Professor Harendra de Silva

“Parents, teachers must be considerate of adolescence”

Professor Harendra de Silva’s contribution to the welfare of children in the country is exceptional. Professor of Paediatrics at the Faculty of Medicine, Ragama, he is the Founder Chairman of the National Child Protection Authority (NCPA) and the Presidential Task Force on Child Protection. A social entrepreneur and an activist against all forms of child abuse, Professor de Silva has been honoured with coveted accolades including Senior Ashoka Fellow of the Ashoka Foundation, Washington DC
Following are excerpts of an interview Prof. de Silva recently had with The Nation.

By Randima Attygalle
Q: Can you recall unforgettable memories as a schoolboy?
I was so playful in school and hardly studied till I entered secondary school. Even after returning from school, all I ever did was play till my mother dragged me for a bath! Many children from several parts of the island entered Ananda at secondary level, and the competition was high. So much so that, I always used to come towards the end of the best class in the Grade! All teachers predicted that I wouldn’t pass my Ordinary Levels! Although I showed an aptitude for English, Sinhala, Science and Maths, I was so weak in History, Geography and Civics. My memories of Ananda are bittersweet. I remember being entrusted with the responsibility of ‘keeping an eye’ on a student who was a newcomer to school, a task which I took rather seriously. He had a psychological imbalance, and my colleagues used to ridicule me as well as the new student. The bullying went to the extent of a fellow student challenging me for a fight. I was not a renowned fighter at all, it was my first such fight, and for the sake of the principle of safeguarding my ‘friend’, I accepted the challenge. My opponent turned up with a knuckle-guard full of injurious nails jutting out, and eventually, he was taken to aside and assaulted by the onlookers! The fight was declared null and void and I was declared the winner by the ‘audience’! The new student was bullied to such an extent by this student, that the latter had to finally pay the penalty of two loosened teeth! Such are my unforgettable memories.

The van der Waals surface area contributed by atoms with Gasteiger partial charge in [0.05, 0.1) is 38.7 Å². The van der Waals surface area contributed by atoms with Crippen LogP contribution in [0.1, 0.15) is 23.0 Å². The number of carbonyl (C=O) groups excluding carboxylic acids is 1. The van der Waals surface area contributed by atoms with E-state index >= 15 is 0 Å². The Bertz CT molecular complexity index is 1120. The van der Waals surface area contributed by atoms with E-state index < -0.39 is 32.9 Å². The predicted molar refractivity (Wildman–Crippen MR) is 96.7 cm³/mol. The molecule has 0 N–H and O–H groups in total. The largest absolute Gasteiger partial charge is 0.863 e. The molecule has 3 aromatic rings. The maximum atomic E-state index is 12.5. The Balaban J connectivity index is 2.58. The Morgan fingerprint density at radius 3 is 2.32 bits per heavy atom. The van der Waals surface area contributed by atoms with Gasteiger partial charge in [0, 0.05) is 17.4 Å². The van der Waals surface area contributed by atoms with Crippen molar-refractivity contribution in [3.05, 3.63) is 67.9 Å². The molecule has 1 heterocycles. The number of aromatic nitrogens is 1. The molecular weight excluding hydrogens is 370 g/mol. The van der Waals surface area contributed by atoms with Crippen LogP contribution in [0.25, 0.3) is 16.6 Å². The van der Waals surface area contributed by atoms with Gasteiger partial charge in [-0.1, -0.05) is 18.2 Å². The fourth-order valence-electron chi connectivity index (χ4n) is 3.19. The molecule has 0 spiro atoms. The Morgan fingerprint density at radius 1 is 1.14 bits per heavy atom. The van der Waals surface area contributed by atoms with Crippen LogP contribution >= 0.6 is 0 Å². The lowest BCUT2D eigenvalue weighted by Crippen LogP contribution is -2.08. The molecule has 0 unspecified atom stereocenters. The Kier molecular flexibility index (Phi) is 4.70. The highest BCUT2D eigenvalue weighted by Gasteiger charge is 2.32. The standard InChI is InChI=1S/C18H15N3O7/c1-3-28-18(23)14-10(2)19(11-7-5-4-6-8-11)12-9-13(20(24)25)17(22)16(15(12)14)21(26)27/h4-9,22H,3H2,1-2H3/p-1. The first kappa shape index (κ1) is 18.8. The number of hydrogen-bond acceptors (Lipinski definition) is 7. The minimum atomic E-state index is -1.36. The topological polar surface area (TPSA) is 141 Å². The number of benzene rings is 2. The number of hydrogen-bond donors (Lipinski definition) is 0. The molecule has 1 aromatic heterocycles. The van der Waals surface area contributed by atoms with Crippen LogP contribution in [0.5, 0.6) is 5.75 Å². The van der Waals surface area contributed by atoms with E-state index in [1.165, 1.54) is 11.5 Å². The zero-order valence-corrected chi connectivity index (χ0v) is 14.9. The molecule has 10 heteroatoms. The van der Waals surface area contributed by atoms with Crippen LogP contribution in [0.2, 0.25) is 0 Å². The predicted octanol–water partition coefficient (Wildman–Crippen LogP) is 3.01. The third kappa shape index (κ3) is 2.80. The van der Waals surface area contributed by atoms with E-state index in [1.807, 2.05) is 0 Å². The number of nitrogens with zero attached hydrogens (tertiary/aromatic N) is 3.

Q: Having been so ‘underestimated’ by your gurus, you would have certainly stunned them all, entering Medical College?
(smiling) Yes, indeed I did. Prior to our Advanced Level exam, we had to do our practical tests in the Science stream and one of our teachers categorised us into ‘those who would pass’ and ‘those who wouldn’t’. Naturally, I fell into the latter. When the results came, I went and told that very teacher, “teacher mama pass” (I have passed the exam) Her response was, “owu mata aaranchi. Pass wenna hitiya lamai neveyine pass wune” (Yes, I heard the news. Those who have passed the exam were meant to fail it) She didn’t even bother to look at my face.

Q: As a social entrepreneur whose chief agenda is the well-being of children in this country, how do you look at the emotional trauma you underwent as a student?
I realise that being labelled a ‘failure’ by the school setup, amounted to the psychological harassment we often talk of today. Yet, I was a very resilient student and couldn’t be cowed down by all that harassment. However, we come across only a small percentage of resilient children. Had it been any other ‘average’ child, he would have been emotionally scarred.

Q: Can you tell us about your renowned peers at Ananda?